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South Carolina Governor McMaster Closes Non-Essential Businesses

At 4:00 p.m. on March 31, 2020, South Carolina Governor Henry McMaster announced Executive Order (EO) No. 2020-17, which, starting April 1, 2020, at 5:00 p.m., closes all “non-essential” businesses, venues, facilities, services, and activities for public use. The executive order will remain in effect for 15 days, but is likely to be renewed or expanded upon in the coming weeks.

Governor McMaster’s executive order did not list “essential” businesses, as has commonly been the case with orders issued in other states. Instead, it identified three categories of non-essential businesses subject to mandatory closure and specific businesses within those categories.

  1. Entertainment venues and facilities:
    1. Night clubs
    2. Bowling alleys
    3. Arcades
    4. Concert venues
    5. Theaters, auditoriums, and performing arts centers
    6. Tourist attractions (including museums, aquariums, planetariums, and Myrtle Beach Safari)
    7. Racetracks
    8. Indoor children’s play areas, with the exception of licensed childcare facilities
    9. Adult entertainment venues
    10. Bingo halls
    11. Venues operated by social clubs
  2. Recreational and athletic facilities and activities:
    1. Fitness and exercise centers and commercial gyms
    2. Spas and public or commercial swimming pools
    3. Group exercise facilities, to include yoga, barre, and spin studios or facilities
    4. Spectator sports
    5. Sports that involve interaction in close proximity to and within less than six feet of another person
    6. Activities that require the use of shared sporting apparatus and equipment
    7. Activities on commercial or public playground equipment
  3. Close-contact service providers as follows:
    1. Barber shops
    2. Hair salons
    3. Waxing salons
    4. Threading salons
    5. Nail salons and spas
    6. Body-art facilities and tattoo services
    7. Tanning salons
    8. Massage-therapy establishments and massage services

During an April 1, 2020, press conference in which he announced his executive order, Governor McMaster repeatedly emphasized that he attempted to limit his list of businesses to close to the “bare minimum,” focusing on those involving close human contact and heavy activity that would lead to significant further spreading of the virus.

Governor McMaster’s executive order also instructed businesses unsure about their essentiality to contact the South Carolina Department of Commerce, which will provide guidance. Requests for clarification may be submitted via the Department of Commerce’s website , the department’s taskforce email , or by telephone at (803)734-2873. The governor stated that the Department of Commerce will seek to have a 24-hour turnaround time, and businesses with questions should feel free to stay open while awaiting a response.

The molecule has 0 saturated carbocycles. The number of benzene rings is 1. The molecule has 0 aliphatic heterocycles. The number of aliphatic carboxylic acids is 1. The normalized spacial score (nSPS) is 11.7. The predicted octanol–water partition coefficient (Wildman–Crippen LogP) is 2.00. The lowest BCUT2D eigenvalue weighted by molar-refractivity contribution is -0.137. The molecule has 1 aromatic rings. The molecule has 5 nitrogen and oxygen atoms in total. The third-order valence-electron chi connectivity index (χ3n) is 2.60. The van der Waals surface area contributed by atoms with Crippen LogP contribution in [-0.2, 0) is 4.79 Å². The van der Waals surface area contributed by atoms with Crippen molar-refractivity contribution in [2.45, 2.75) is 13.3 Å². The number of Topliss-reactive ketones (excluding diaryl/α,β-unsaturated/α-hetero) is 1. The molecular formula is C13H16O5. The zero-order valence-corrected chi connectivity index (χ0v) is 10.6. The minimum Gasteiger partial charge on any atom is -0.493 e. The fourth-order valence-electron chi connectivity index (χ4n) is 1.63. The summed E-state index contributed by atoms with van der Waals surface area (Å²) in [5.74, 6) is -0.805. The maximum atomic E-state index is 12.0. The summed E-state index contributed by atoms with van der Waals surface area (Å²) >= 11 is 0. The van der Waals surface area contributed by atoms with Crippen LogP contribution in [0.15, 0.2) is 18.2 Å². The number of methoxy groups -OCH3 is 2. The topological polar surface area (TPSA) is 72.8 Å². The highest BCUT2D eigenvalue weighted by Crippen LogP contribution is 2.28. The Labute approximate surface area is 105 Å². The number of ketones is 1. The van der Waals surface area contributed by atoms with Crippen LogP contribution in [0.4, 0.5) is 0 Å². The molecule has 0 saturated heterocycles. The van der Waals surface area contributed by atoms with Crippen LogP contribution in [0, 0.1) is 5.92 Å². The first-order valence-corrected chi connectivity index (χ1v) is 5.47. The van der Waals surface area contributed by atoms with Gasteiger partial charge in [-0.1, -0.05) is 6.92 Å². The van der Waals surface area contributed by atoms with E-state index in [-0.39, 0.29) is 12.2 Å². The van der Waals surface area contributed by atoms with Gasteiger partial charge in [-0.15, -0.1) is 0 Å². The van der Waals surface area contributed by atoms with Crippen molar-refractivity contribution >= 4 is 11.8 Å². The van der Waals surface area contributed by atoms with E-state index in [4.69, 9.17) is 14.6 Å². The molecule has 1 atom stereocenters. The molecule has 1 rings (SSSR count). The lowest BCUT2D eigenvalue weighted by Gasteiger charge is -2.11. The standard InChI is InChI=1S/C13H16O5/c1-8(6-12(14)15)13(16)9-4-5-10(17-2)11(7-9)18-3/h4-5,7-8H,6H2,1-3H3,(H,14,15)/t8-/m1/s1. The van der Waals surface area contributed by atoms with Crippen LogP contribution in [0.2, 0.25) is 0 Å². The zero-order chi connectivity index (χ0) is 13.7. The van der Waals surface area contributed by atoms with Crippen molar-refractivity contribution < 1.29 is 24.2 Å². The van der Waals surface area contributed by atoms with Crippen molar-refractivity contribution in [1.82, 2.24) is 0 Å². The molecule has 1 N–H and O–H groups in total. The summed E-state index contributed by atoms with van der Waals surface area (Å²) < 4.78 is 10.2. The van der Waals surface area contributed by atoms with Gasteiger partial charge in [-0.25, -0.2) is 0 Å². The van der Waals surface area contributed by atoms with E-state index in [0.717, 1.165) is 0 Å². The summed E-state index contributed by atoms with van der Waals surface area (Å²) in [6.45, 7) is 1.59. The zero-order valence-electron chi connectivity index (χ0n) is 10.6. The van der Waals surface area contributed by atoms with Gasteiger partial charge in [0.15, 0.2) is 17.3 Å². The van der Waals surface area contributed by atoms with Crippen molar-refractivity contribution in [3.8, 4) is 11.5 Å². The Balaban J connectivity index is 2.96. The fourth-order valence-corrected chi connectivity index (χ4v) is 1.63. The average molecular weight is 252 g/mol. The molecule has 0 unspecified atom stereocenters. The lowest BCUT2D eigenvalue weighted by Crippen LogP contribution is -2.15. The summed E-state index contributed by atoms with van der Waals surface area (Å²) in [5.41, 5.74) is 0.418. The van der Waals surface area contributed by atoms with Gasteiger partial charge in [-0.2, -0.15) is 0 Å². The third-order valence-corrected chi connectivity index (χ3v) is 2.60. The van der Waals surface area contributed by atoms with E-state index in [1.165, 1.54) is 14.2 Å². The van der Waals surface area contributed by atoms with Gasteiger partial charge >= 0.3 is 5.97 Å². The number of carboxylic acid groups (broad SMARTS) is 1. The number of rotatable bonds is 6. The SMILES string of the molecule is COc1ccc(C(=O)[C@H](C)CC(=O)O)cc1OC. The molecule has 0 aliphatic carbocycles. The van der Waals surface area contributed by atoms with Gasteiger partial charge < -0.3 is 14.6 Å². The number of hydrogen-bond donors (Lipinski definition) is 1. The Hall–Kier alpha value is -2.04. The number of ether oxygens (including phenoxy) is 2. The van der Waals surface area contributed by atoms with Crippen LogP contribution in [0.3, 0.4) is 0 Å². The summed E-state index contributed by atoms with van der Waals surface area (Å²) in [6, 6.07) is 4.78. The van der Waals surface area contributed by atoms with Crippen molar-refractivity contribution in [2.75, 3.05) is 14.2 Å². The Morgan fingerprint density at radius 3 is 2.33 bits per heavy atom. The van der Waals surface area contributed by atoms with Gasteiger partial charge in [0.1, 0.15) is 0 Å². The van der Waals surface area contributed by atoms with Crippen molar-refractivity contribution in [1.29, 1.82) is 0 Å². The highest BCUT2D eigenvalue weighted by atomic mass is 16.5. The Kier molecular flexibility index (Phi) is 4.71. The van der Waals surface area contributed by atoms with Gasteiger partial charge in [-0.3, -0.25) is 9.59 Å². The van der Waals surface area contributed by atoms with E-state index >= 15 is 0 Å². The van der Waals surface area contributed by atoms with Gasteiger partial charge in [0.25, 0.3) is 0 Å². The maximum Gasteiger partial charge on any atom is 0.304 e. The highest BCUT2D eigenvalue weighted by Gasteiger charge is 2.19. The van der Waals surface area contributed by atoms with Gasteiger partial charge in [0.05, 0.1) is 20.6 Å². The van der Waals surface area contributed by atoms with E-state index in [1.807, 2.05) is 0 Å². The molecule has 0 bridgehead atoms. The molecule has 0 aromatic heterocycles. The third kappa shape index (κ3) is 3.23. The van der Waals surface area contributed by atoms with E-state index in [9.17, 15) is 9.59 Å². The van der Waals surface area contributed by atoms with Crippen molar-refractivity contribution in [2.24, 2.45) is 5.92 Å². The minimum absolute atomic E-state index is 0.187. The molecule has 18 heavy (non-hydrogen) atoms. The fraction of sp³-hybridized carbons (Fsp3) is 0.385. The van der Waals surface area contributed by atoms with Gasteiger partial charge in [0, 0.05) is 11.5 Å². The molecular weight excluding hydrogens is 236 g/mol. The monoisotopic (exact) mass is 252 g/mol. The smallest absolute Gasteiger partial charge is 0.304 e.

Across South Carolina, all 46 of the state’s counties have confirmed COVID-19 cases, and as of April 2, 2020, private and public laboratories have reported more than 1,500 cases of COVID-19, according to the state’s Department of Health and Environmental Control.

During the press conference, State Epidemiologist Dr. Linda Bell, , emphasized that numerous residents still do not understand the potential threat presented by COVID-19, and discussed growing evidence of possible transmission from persons before they have symptoms and longer transmission than previously thought. Dr. Bell stressed that from the perspective of public health, South Carolina is focused on reducing the transmission through social distancing to protect those most vulnerable (for example, the elderly and those who are immunocompromised) and to protect those at highest risk of extensive exposure (e.g., healthcare workers).

One reporter asked about the propriety of local rules, including the shelter-in-place ordinances issued by city councils in Columbia and Charleston, and a similar order under consideration by officials in Greenville. The governor stated that EO 2020-17 and state law prevent local governments from implementing these local ordinances, but that the state and the local governments’ message has been and will continue to be the same: stay at home, practice social distancing, and follow the U.S. Centers for Disease Control and Prevention’s guidelines.

Asked if there was a plan in place for closing more businesses, Governor McMaster responded that state officials would take the situations as they came, but that it was “likely we may have to do another one,” which will, once again, be based on the facts, science, and the data available in the future.

“We are calling on everyone across our state to do things that are not easy,” Governor McMaster pleaded. “It’s not over yet, and it’s going to get worse before it gets better,” he said.

© 2020, Ogletree, Deakins, Nash, Smoak & Stewart, P.C., All Rights Reserved.National Law Review, Volume X, Number 94
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About this Author

Associate

Ethan is an associate in the Greenville office of Ogletree Deakins where he focuses on traditional labor matters.

Ethan received his J.D. from the University of Alabama School of Law, and his B.A. in History from Clemson University. While at Alabama, he was Articles Editor of the Alabama Law Review. Before joining Ogletree Deakins, Ethan was a clerk and staff attorney for the United States District Court for the Western District of Virginia in Roanoke.

*Currently licensed in Alabama only.

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